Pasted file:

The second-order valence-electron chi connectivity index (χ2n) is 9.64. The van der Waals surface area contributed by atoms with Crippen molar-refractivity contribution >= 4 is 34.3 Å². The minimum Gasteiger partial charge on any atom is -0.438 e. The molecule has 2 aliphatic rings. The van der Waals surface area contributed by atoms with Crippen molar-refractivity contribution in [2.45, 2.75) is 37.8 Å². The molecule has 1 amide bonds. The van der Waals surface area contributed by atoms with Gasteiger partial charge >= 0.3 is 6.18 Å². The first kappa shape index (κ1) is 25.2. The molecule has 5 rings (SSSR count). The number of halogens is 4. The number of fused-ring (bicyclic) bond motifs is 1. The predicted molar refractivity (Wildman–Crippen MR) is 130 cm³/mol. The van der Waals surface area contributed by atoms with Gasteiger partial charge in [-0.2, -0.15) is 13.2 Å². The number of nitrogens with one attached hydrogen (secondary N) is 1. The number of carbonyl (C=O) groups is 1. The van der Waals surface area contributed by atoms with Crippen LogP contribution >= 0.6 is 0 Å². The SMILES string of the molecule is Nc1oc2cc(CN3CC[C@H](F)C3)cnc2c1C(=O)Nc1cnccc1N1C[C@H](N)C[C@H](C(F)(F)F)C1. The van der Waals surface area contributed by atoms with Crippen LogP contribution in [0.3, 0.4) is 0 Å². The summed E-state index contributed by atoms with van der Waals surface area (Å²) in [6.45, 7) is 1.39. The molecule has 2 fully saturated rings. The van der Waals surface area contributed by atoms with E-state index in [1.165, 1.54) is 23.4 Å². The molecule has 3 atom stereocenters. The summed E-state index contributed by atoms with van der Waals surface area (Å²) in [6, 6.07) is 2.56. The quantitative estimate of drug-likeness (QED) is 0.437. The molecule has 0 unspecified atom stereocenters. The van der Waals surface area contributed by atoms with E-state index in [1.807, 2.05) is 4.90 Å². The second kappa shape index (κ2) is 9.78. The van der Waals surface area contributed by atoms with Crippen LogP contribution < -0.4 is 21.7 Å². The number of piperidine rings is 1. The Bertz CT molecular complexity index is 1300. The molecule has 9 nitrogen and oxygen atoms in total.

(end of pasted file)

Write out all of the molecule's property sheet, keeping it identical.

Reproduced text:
The second-order valence-electron chi connectivity index (χ2n) is 9.64. The van der Waals surface area contributed by atoms with Crippen molar-refractivity contribution >= 4 is 34.3 Å². The minimum Gasteiger partial charge on any atom is -0.438 e. The molecule has 2 aliphatic rings. The van der Waals surface area contributed by atoms with Crippen molar-refractivity contribution in [2.45, 2.75) is 37.8 Å². The molecule has 1 amide bonds. The van der Waals surface area contributed by atoms with Gasteiger partial charge >= 0.3 is 6.18 Å². The first kappa shape index (κ1) is 25.2. The molecule has 5 rings (SSSR count). The number of halogens is 4. The number of fused-ring (bicyclic) bond motifs is 1. The predicted molar refractivity (Wildman–Crippen MR) is 130 cm³/mol. The van der Waals surface area contributed by atoms with Gasteiger partial charge in [-0.2, -0.15) is 13.2 Å². The number of nitrogens with one attached hydrogen (secondary N) is 1. The number of carbonyl (C=O) groups is 1. The van der Waals surface area contributed by atoms with Crippen LogP contribution >= 0.6 is 0 Å². The SMILES string of the molecule is Nc1oc2cc(CN3CC[C@H](F)C3)cnc2c1C(=O)Nc1cnccc1N1C[C@H](N)C[C@H](C(F)(F)F)C1. The van der Waals surface area contributed by atoms with Crippen LogP contribution in [0.3, 0.4) is 0 Å². The summed E-state index contributed by atoms with van der Waals surface area (Å²) in [6.45, 7) is 1.39. The molecule has 2 fully saturated rings. The van der Waals surface area contributed by atoms with E-state index in [1.165, 1.54) is 23.4 Å². The molecule has 3 atom stereocenters. The summed E-state index contributed by atoms with van der Waals surface area (Å²) in [6, 6.07) is 2.56. The quantitative estimate of drug-likeness (QED) is 0.437. The molecule has 0 unspecified atom stereocenters. The van der Waals surface area contributed by atoms with E-state index in [1.807, 2.05) is 4.90 Å². The second kappa shape index (κ2) is 9.78. The van der Waals surface area contributed by atoms with Crippen LogP contribution < -0.4 is 21.7 Å². The number of piperidine rings is 1. The Bertz CT molecular complexity index is 1300. The molecule has 9 nitrogen and oxygen atoms in total.